For more information on how termites are detected during a termite inspection go to our termite inspection page.
1 Arbat, Shivani & Forschler, Brian & Mondi, Annelies & Sharma, Ajay. (2021). The Case History of an Insect Infestation Revealed Using X-ray Computed Tomography and Implications for Museum Collections Management Decisions. Heritage. 4. 1016-1025. 10.3390/heritage4030056.
2. Bandara, Sahan & Rajeev, Pat & Gad, E. & Sriskantharajah, Baraneedaran & Flatley, I.. (2021). Structural Health Assessment of Timber Utility Poles Using Stress Wave Propagation and Artificial Neural Network Techniques. Journal of Nondestructive Evaluation. 40. 10.1007/s10921-021-00821-6.
3 Chen, Lin & Xiong, Haibei & Sang, Xiaohan & Cheng, Yuan & Li, Xiuquan & Kong, Qingzhao. (2021). An innovative deep neural network– based approach for internal cavity detection of timber columns using percussion sound. Structural Health Monitoring. 147592172110285. 10.1177/14759217211028524.
4 Achirul Nanda, Muhammad & Seminar, Kudang & Maddu, Akhiruddin & Nandika, Dodi. (2021). Identifying relevant features of termite signals applied in termite detection system. Ecological Informatics. 64. 101391. 10.1016/j.ecoinf.2021.101391.
Termite Professional Australian edition, 2021
Low power microwaves for termite detection
Wooden power poles are susceptible to wood decay and termite attack. Structural failure of power poles can have serious, expensive and potentially life-threatening consequences. The 2014 Perth bushfire that destroyed 57 homes (fortunately with no lives lost) was caused by a power pole failure due to termite damage on private property. Both the property owner and maintenance contractor were held liable. In a bid to minimise the fire risk, Australian researchers have developed a new device that uses very low power microwave energy to detect damaged power poles.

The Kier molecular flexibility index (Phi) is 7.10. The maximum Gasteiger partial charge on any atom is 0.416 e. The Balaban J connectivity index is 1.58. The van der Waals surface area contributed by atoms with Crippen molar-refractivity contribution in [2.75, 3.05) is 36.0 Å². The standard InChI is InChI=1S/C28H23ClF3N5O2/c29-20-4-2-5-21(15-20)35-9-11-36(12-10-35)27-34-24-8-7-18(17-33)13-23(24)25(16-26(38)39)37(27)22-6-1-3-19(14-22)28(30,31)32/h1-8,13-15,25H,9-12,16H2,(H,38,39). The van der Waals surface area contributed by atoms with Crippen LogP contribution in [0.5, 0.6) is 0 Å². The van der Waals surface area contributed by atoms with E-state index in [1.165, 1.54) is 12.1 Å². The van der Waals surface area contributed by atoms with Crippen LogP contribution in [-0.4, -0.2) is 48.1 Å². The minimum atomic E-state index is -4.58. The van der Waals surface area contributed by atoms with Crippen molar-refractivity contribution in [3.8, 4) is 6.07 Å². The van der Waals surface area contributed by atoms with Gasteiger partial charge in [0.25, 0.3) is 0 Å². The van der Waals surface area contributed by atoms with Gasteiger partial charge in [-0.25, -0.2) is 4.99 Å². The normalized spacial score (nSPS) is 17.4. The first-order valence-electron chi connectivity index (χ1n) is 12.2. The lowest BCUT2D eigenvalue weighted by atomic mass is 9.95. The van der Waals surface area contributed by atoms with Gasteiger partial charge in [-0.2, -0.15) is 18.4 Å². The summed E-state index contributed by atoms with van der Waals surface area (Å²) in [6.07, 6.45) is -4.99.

Testing of power pole integrity is somewhat subjective and involves ‘sounding the timber’ using a donger or tapping device, making visual observations and drilling holes to inspect the shavings. Successful assessment is not guaranteed even for experienced termite professionals, but with variable skill levels in pole inspectors, poles with damage are often missed. In addition, drilling into poles not only causes damage, but can itself introduce decay, fungi and sometimes termites into the timber.
Australian researchers evaluated two low power microwaves systems, one a ‘look through’ system that required sensors to be positioned either side of the pole and a second, radar-based system that only has to be positioned on one side of the power pole.1 A key requirement is that the systems need to penetrate the complete depth of the wood (some commercial products can assess wood integrity but only to a depth of a few centimetres).
Both systems work on the principle that the breakdown of wood by termites and wood decay affect the wood structure, in turn affecting the dielectric properties of the wood. This impacts the microwaves passing through the wood and creates a distinct profile compared to sound wood. Both systems were 100% accurate in picking up termite activity and decay. In fact, the radar-based system proved very sensitive, even picking up active termite movement as per other commercial termite detection devices. With assessment of a single pole taking a little over one and half minutes, this technology offers significant benefits to the power utility industry and potentially to the pest management industry as a termite inspection tool.
1 Brodie, G., Thanigasalam, D.B., Farrell, P., Kealy, A., French, J.R.J., Ahmed (Shiday), B., 2020. An In-Situ Assessment of Wood-in-Service Using Microwave Technologies, with a Focus on Assessing Hardwood Power Poles. INSECTS 11. https://doi.org/10.3390/insects11090568